'Four Days in France' ('Jours de France'): Film Review
French filmmaker Jerome Reybaud's feature debut stars Pascal Cervo as a gay man on a road trip through rural France.
For a two-hour-plus film in which the protagonists are two gay men and the hookup app Grindr plays the most important supporting role, it is surprising how little sex there is in Four Days in France (Jours de France). But that’s hardly the only thing that’s unexpected in this tender and meandering road movie from rookie writer-director Jerome Raybaud. The bucolic and languidly paced drama premiered in the Critics’ Week at the most recent Venice International Film Festival and was also showcased as part of last month’s New Directors/New Films program in New York. It should interest queer and French film showcases, though given its length and relative lack of skin, it might be a tougher sell as a home-viewing item to at least the usual gay niche distributors.
Without any explanation, thirtysomething Pierre (Pascal Cervo) takes one last look at the sleeping Paul (Arthur Igual) in their Paris apartment and then hits the road in his white Alfa Romeo. He’s got no clear destination in mind, instead moving from A to B using the addresses of people he’s connected with on Grindr or indications for potential gay cruising places he’s found on the internet. The only thing that is clear is that the clean-shaven man is slowly heading south and that he’s a fan of these random and mostly anonymous encounters.
By the time Pierre has hooked up with 20-year-old provincial ephebe Matthieu (Mathieu Chevé) — whose perfectly sculpted derriere would have inspired the likes of Praxiteles some 25 centuries ago — Paul has started looking for Pierre. But instead of simply calling him to figure out where and/or why he’s gone, he uses the geo-localization feature on Grindr to try and track his lover down without being noticed himself. (The app shows how close any person with an active profile is to the person looking to hook up, thus making it possible to more or less figure out someone’s whereabouts; in the countryside this is, of course, a lot easier than in large cities.)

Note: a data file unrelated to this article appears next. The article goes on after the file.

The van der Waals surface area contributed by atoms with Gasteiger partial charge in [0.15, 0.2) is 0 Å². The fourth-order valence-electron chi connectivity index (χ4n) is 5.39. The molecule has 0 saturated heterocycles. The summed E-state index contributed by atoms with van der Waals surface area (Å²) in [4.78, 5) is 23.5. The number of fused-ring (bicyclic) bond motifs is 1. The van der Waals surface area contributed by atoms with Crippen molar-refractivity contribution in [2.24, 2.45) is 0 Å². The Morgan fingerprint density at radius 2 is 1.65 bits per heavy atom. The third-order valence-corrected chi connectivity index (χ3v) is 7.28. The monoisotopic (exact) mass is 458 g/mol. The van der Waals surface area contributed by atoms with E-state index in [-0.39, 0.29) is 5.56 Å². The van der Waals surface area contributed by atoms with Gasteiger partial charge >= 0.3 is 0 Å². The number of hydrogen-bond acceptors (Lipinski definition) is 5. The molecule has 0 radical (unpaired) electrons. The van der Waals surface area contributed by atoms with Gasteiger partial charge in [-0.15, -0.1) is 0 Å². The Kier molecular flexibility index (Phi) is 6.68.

Four Days in France thus offers the viewers two parallel road trips. First there is Pierre’s, who seems to enjoy his newfound freedom and who meets both gay men for (possible) encounters and various women he runs into by chance and frequently offers a ride. Paul’s journey is less carefree and more focused, though trying to get closer to someone who is himself moving around somewhat aimlessly can be frustrating (the possibility to see this as a metaphor for the difficulty of pursuing long-term relationships is certainly there, though the story’s tone is naturalistic enough not to belabor this point).
Reybaud, who wrote the screenplay as well, also has a sly sense of humor. There’s a kind of droll irony, for example, in Pierre, a man who chases sexual encounters with unknowns, telling a female singer (Fabienne Babe) he’s giving that he’s not the kind of man who likes to be touched. And Paul first realizes Pierre might not be coming back at a performance of Così fan tutte, the Mozart opera about two women who fall into the arms of each other’s disguised fiancés, thus cheating on their other halves but unaware of the direct consequences. And an encounter between Paul and the aunt of Pierre (Liliane Montevecchi), an aging theater diva who tells him in no uncertain terms not to go and look for her nephew because it’s “not the virile thing to do,” is similarly shot through with irony and black humor.